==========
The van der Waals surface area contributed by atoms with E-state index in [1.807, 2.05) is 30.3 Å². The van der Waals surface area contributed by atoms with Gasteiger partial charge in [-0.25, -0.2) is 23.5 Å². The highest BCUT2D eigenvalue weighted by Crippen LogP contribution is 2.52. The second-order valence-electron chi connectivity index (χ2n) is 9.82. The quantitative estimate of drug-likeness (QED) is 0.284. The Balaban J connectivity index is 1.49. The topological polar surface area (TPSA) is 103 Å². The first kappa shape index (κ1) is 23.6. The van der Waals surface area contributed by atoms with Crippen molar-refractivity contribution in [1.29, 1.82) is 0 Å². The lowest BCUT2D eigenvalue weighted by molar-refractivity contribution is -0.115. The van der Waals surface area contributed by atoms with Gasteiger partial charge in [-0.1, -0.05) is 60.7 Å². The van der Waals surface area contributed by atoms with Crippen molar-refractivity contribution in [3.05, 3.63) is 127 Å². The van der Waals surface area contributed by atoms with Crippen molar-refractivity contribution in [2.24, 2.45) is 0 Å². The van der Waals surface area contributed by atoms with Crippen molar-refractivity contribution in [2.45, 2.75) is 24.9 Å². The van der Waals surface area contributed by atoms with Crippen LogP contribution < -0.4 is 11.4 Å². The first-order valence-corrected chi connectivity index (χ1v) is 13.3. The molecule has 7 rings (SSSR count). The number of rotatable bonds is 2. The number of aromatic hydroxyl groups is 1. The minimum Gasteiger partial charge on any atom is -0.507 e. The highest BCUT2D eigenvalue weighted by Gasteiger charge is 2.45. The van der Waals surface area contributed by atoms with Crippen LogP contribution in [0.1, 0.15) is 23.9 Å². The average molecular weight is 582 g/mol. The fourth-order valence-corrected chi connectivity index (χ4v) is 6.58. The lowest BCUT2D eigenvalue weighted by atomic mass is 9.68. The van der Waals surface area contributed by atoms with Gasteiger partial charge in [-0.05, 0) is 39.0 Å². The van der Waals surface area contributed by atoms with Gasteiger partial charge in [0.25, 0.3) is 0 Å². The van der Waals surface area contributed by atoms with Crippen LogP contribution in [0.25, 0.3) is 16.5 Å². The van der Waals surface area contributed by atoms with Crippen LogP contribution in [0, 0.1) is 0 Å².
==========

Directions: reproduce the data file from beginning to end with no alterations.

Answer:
The van der Waals surface area contributed by atoms with E-state index in [1.807, 2.05) is 30.3 Å². The van der Waals surface area contributed by atoms with Gasteiger partial charge in [-0.25, -0.2) is 23.5 Å². The highest BCUT2D eigenvalue weighted by Crippen LogP contribution is 2.52. The second-order valence-electron chi connectivity index (χ2n) is 9.82. The quantitative estimate of drug-likeness (QED) is 0.284. The Balaban J connectivity index is 1.49. The topological polar surface area (TPSA) is 103 Å². The first kappa shape index (κ1) is 23.6. The van der Waals surface area contributed by atoms with Crippen molar-refractivity contribution in [1.29, 1.82) is 0 Å². The lowest BCUT2D eigenvalue weighted by molar-refractivity contribution is -0.115. The van der Waals surface area contributed by atoms with Gasteiger partial charge in [-0.1, -0.05) is 60.7 Å². The van der Waals surface area contributed by atoms with Crippen molar-refractivity contribution in [3.05, 3.63) is 127 Å². The van der Waals surface area contributed by atoms with Crippen molar-refractivity contribution in [2.24, 2.45) is 0 Å². The van der Waals surface area contributed by atoms with Crippen molar-refractivity contribution in [2.45, 2.75) is 24.9 Å². The van der Waals surface area contributed by atoms with Crippen LogP contribution < -0.4 is 11.4 Å². The first-order valence-corrected chi connectivity index (χ1v) is 13.3. The molecule has 7 rings (SSSR count). The number of rotatable bonds is 2. The number of aromatic hydroxyl groups is 1. The minimum Gasteiger partial charge on any atom is -0.507 e. The highest BCUT2D eigenvalue weighted by Gasteiger charge is 2.45. The van der Waals surface area contributed by atoms with Crippen LogP contribution in [0.1, 0.15) is 23.9 Å². The average molecular weight is 582 g/mol. The fourth-order valence-corrected chi connectivity index (χ4v) is 6.58. The lowest BCUT2D eigenvalue weighted by atomic mass is 9.68. The van der Waals surface area contributed by atoms with Gasteiger partial charge in [-0.05, 0) is 39.0 Å². The van der Waals surface area contributed by atoms with Gasteiger partial charge in [0.25, 0.3) is 0 Å². The van der Waals surface area contributed by atoms with Crippen LogP contribution in [0.25, 0.3) is 16.5 Å². The van der Waals surface area contributed by atoms with Crippen LogP contribution in [0, 0.1) is 0 Å².